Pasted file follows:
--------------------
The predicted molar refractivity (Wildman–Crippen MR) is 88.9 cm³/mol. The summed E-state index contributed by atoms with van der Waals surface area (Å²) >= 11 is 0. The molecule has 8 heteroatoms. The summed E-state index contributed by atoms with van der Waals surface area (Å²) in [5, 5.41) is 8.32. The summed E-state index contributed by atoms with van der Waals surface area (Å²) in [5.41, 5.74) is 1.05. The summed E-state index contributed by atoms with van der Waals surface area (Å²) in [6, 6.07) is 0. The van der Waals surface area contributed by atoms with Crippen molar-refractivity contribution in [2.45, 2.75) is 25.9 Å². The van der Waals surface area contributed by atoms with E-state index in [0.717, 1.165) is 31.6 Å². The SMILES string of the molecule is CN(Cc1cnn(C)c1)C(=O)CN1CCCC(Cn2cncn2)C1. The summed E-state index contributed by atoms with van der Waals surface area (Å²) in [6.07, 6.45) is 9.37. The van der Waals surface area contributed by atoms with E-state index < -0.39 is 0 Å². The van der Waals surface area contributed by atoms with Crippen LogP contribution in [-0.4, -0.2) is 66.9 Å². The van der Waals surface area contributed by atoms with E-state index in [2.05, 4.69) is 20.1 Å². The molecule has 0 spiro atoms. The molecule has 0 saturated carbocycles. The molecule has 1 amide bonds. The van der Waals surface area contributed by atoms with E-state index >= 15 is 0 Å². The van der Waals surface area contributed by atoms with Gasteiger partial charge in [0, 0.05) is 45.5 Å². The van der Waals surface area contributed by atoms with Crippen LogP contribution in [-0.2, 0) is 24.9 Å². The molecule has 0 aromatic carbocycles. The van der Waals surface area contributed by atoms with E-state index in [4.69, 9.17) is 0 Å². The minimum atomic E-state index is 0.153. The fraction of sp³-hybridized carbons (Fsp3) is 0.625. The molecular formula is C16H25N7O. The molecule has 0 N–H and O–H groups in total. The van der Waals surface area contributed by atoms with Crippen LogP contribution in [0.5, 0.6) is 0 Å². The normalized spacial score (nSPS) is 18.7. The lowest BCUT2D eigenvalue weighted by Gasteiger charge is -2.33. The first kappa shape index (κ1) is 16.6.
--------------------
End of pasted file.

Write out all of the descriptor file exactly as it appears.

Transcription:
The predicted molar refractivity (Wildman–Crippen MR) is 88.9 cm³/mol. The summed E-state index contributed by atoms with van der Waals surface area (Å²) >= 11 is 0. The molecule has 8 heteroatoms. The summed E-state index contributed by atoms with van der Waals surface area (Å²) in [5, 5.41) is 8.32. The summed E-state index contributed by atoms with van der Waals surface area (Å²) in [5.41, 5.74) is 1.05. The summed E-state index contributed by atoms with van der Waals surface area (Å²) in [6, 6.07) is 0. The van der Waals surface area contributed by atoms with Crippen molar-refractivity contribution in [2.45, 2.75) is 25.9 Å². The van der Waals surface area contributed by atoms with E-state index in [0.717, 1.165) is 31.6 Å². The SMILES string of the molecule is CN(Cc1cnn(C)c1)C(=O)CN1CCCC(Cn2cncn2)C1. The summed E-state index contributed by atoms with van der Waals surface area (Å²) in [6.07, 6.45) is 9.37. The van der Waals surface area contributed by atoms with E-state index < -0.39 is 0 Å². The van der Waals surface area contributed by atoms with Crippen LogP contribution in [-0.4, -0.2) is 66.9 Å². The van der Waals surface area contributed by atoms with E-state index in [2.05, 4.69) is 20.1 Å². The molecule has 0 spiro atoms. The molecule has 0 saturated carbocycles. The molecule has 1 amide bonds. The van der Waals surface area contributed by atoms with E-state index >= 15 is 0 Å². The van der Waals surface area contributed by atoms with Gasteiger partial charge in [0, 0.05) is 45.5 Å². The van der Waals surface area contributed by atoms with Crippen LogP contribution in [-0.2, 0) is 24.9 Å². The molecule has 0 aromatic carbocycles. The van der Waals surface area contributed by atoms with E-state index in [4.69, 9.17) is 0 Å². The minimum atomic E-state index is 0.153. The fraction of sp³-hybridized carbons (Fsp3) is 0.625. The molecular formula is C16H25N7O. The molecule has 0 N–H and O–H groups in total. The van der Waals surface area contributed by atoms with Crippen LogP contribution in [0.5, 0.6) is 0 Å². The normalized spacial score (nSPS) is 18.7. The lowest BCUT2D eigenvalue weighted by Gasteiger charge is -2.33. The first kappa shape index (κ1) is 16.6.